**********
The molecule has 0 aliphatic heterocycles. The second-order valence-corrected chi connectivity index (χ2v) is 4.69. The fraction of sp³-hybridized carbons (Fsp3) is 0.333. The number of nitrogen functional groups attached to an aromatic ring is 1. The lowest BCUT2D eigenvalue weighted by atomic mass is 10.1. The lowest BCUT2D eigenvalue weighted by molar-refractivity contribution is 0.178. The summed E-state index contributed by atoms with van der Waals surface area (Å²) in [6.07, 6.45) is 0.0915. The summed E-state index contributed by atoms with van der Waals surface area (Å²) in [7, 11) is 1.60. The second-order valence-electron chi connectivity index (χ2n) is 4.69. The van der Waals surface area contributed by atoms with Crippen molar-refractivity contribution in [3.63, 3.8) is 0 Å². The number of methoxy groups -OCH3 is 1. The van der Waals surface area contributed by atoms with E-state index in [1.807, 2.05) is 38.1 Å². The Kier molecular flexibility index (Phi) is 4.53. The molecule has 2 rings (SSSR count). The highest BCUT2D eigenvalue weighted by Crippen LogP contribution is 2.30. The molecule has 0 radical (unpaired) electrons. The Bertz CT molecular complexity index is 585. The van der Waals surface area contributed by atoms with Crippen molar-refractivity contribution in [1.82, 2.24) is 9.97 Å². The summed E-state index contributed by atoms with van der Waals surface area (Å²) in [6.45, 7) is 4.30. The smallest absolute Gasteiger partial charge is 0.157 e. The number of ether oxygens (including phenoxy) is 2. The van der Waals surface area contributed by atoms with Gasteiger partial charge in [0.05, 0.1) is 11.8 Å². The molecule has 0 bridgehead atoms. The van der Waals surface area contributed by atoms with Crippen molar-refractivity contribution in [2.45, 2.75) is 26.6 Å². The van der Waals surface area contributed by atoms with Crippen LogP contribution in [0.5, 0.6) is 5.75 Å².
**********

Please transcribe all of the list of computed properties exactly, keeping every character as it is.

The molecule has 0 aliphatic heterocycles. The second-order valence-corrected chi connectivity index (χ2v) is 4.69. The fraction of sp³-hybridized carbons (Fsp3) is 0.333. The number of nitrogen functional groups attached to an aromatic ring is 1. The lowest BCUT2D eigenvalue weighted by atomic mass is 10.1. The lowest BCUT2D eigenvalue weighted by molar-refractivity contribution is 0.178. The summed E-state index contributed by atoms with van der Waals surface area (Å²) in [6.07, 6.45) is 0.0915. The summed E-state index contributed by atoms with van der Waals surface area (Å²) in [7, 11) is 1.60. The second-order valence-electron chi connectivity index (χ2n) is 4.69. The van der Waals surface area contributed by atoms with Crippen molar-refractivity contribution in [3.63, 3.8) is 0 Å². The number of methoxy groups -OCH3 is 1. The van der Waals surface area contributed by atoms with E-state index in [1.807, 2.05) is 38.1 Å². The Kier molecular flexibility index (Phi) is 4.53. The molecule has 2 rings (SSSR count). The highest BCUT2D eigenvalue weighted by Crippen LogP contribution is 2.30. The molecule has 0 radical (unpaired) electrons. The Bertz CT molecular complexity index is 585. The van der Waals surface area contributed by atoms with Crippen molar-refractivity contribution in [1.82, 2.24) is 9.97 Å². The summed E-state index contributed by atoms with van der Waals surface area (Å²) in [6.45, 7) is 4.30. The smallest absolute Gasteiger partial charge is 0.157 e. The number of ether oxygens (including phenoxy) is 2. The van der Waals surface area contributed by atoms with Gasteiger partial charge in [0.05, 0.1) is 11.8 Å². The molecule has 0 bridgehead atoms. The van der Waals surface area contributed by atoms with Crippen molar-refractivity contribution in [2.45, 2.75) is 26.6 Å². The van der Waals surface area contributed by atoms with Crippen LogP contribution in [0.5, 0.6) is 5.75 Å².